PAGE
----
Jack also wants to increase decentralization overall, although he did not explain how he would actually achieve this. However, his words at the conference made it clear that while Square will get involved with Bitcoin, it is preferable that they stay on the sidelines, as he said that “[corporations are] great vehicles for a lot of things we do but Bitcoin is not that”. Considering Square employs 5000+ people, it could arguably be considered a corporation due to its size (although it is unclear whether he considers Square to be a corporation himself).
Jack also took a humanitarian perspective on Bitcoin, stating that he hoped it would “create world peace by fixing a fundamental level of society”. It is well known that centralized control of money can cause a great deal of social harm, especially in countries where money cannot move freely. In these places, crypto has been a saving grace.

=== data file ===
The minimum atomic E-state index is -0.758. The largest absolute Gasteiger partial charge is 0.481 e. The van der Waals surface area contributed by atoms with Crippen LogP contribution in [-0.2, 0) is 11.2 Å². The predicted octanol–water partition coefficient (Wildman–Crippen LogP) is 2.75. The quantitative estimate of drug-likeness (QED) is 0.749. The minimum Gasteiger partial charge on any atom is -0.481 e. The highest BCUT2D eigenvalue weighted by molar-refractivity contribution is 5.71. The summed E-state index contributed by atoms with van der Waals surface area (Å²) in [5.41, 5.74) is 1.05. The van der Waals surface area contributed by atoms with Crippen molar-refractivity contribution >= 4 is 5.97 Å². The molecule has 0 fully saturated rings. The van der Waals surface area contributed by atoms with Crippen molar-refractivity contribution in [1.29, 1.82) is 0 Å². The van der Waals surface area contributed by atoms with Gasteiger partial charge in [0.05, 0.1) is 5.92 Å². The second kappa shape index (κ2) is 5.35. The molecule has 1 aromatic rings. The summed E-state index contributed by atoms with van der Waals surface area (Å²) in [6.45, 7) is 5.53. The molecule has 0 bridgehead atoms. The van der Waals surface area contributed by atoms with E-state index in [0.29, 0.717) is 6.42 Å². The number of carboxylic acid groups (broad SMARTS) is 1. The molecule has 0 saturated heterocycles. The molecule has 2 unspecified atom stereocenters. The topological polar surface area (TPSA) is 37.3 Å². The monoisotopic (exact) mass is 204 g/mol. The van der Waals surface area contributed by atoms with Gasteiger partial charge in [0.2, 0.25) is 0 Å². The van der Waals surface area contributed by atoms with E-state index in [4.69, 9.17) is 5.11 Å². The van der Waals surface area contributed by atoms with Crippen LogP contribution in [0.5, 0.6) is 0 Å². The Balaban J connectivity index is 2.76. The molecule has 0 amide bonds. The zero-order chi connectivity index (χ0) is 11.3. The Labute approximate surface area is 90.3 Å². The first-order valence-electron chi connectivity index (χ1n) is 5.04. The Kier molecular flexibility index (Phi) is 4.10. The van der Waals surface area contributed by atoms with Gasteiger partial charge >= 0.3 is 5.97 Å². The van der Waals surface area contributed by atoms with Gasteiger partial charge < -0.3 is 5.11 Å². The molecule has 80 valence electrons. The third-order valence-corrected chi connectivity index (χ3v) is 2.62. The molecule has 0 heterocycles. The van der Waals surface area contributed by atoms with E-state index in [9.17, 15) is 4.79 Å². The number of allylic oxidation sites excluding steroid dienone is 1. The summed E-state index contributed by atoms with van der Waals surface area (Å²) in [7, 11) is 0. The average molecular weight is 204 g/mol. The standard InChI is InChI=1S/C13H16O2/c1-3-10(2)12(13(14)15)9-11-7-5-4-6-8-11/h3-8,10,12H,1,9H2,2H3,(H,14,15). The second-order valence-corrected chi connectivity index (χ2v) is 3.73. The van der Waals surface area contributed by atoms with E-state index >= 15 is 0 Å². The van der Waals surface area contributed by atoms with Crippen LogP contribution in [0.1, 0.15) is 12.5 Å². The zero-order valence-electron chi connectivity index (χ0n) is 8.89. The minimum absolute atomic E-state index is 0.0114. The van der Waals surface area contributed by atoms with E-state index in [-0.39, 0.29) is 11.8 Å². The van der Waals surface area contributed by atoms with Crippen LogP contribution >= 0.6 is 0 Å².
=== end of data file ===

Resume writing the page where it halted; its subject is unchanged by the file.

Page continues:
Cathie Wood: Democratization and Transparency
The CEO and Founder of ARK Invest, a crypto-supportive VC firm, Cathie Wood, explored her position on Bitcoin. The aspect that got her initially interested in it was when she looked into the economics behind it, calling it “a rules-based monetary system”. In other words, she’s a fan of the fact that its economic structure is baked into its code, rather than governed by centralized bodies.
On the note of governance, Cathie Wood also spoke about her approval of Bitcoin’s “democratization and transparency”, two elements that she claims are a core part of ARK Invest’s ethos. She extended this idea to Bitcoin’s mining community and explained that she is in support of more social-environmental governance (ESG), which is a standard that investors use to assess how environmentally conscious a company or project is before getting involved. She essentially implied that if she didn’t believe Bitcoin was trending towards cleaner energy, then she wouldn’t be a supporter.